Advertisements

Cooks Venture picks up $12 million to rethink agriculture from the ground up

“You are what what you’re eating eats,” says Matthew Wadiak, cofounder and CEO of Cooks Venture and former Blue Apron COO. The company, which just received $12 million in funding, is looking to rethink the way we grow crops, feed our livestock, and ultimately take better care of our planet. The strategy is three-fold. First, […]
Advertisements

“You are what what you’re eating eats,” says Matthew Wadiak, cofounder and CEO of Cooks Venture and former Blue Apron COO.

The company, which just received $12 million in funding, is looking to rethink the way we grow crops, feed our livestock, and ultimately take better care of our planet. The strategy is three-fold.

First, Cooks Venture partners with small farms to set up regenerative agricultural practices from its own IP, which it has also set up at its own 800-acre farm. This includes determining which types of plants will protect the soil itself and sequester carbon in the ground. It also includes measuring soil carbon, nutrition and other biological factors to promote biodiversity and stave off pest populations. According to the company, leading climate scientists believe that if this process was carried out for all farms across the globe, climate change could be reversed.

But regenerative agriculture as a product is just a small slice of what Cooks Ventures is all about. After all, what is Cooks Venture actually growing on its farm? The answer is chicken feed. But not the same old chicken feed that’s been around for generations.

Cooks Venture chicken feed is grown specifically for Cooks Venture chickens, which have been selected over many, many generations of Heritage chickens to have the best digestive health, and are given unrestricted access to the outdoors. All in all, it took more than a decade to isolate the genetic lines that have resulted in Cooks Venture chickens, called Heirloom chickens. These chickens are also more heat resistant, meaning that they can be raised in unusually hot places once the company looks to expand globally.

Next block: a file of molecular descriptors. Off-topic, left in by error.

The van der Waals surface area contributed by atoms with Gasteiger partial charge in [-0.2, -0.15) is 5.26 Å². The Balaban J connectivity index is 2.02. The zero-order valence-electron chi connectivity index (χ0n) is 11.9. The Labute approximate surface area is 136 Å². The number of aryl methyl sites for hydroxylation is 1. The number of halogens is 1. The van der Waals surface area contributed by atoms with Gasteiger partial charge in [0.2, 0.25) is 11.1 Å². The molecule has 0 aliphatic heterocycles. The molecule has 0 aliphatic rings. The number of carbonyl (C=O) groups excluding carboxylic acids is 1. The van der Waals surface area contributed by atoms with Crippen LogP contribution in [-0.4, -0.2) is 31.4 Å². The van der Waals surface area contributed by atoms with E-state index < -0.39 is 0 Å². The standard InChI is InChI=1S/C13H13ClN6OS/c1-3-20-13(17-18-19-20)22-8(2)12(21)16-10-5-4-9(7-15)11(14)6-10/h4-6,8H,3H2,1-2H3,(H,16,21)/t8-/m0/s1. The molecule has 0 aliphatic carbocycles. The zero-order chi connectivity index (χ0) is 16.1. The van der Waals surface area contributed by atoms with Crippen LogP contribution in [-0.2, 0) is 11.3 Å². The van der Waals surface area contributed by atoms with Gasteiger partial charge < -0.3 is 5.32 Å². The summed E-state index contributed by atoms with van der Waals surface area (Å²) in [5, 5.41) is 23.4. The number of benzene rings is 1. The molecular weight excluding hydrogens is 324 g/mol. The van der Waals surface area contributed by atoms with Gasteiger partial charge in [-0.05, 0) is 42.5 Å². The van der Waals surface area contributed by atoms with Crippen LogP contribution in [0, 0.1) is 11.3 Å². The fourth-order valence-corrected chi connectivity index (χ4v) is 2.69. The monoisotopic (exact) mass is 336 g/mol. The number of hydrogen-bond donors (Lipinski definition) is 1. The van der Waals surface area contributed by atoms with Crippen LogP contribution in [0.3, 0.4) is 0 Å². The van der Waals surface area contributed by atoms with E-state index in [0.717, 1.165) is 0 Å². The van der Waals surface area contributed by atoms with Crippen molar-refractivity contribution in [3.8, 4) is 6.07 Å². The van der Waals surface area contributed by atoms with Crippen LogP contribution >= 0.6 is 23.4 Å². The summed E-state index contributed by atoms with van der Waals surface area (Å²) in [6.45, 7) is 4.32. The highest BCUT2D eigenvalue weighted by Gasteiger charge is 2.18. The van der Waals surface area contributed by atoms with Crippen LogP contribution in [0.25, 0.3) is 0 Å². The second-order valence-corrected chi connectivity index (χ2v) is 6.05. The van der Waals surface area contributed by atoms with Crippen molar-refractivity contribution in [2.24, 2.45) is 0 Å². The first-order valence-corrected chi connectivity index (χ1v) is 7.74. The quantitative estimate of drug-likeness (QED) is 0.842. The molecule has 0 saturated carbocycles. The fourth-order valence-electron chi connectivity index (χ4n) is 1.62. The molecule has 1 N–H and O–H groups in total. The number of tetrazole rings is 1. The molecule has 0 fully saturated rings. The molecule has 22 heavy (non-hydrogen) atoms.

Because these chickens are able to eat a more diverse diet, with more fiber and protein than the chicken feed used on other chicken farms, they are higher in omegas, healthier and taste better, according to Wadiak. Moreover, Cooks Venture has managed to scale up its operations, including its own processing facility, to distribute upwards of 700,000 chickens per week.

Obviously, Cooks Venture’s main revenue model is selling chickens. The company is currently working with FreshDirect, Golden Gate Meat Company, and has more retail partnerships to announce soon, alongside sales of the chickens on its website.

But the funding will also go towards building out the upstream and downstream revenue models. Upstream, Cooks Venture wants to partner with farmers to not only build out regenerative agricultural practices, but to show them that they can actually grow more calories per acre (and thus make more money) by using these regenerative processes. The IP around how to do this — which crops to grow, which trees and ponds to leave in place, and how to rotate those crops — is a valuable product.

Downstream, the company wants to work with chicken farmers or companies who are interested in proliferating the Cooks Ventures genetic lines throughout the world.

In this way, Cooks Venture is the first vertically integrated agricultural company to operate solely on regenerative agriculture.

Wadiak says the greatest challenge to Cooks Venture is educating people around regenerative agtech and mobilizing those people to move the needle against old-school, economically unsound and environmentally unfriendly agricultural systems.

“97 percent of agriculture in America is crops and most of those crops are going to animal feed,” said Wadiak. “Unless we address the animal feed system in our country and the lobbying and political misrepresentation in those systems, it’s very challenging to change the food system and create regenerative systems.”

He added that America’s farmers make up two percent of the voting population, whereas billions of dollars are spent lobbying congressman to vote for proliferating subsidies in corn and soy.

The $12 million in financing was provided by AMERRA Capital Management.

Advertisements
Please wait...

Subscribe to our newsletter

Want to be notified when our article is published? Enter your email address and name below to be the first to know.
WP2Social Auto Publish Powered By : XYZScripts.com
%d bloggers like this: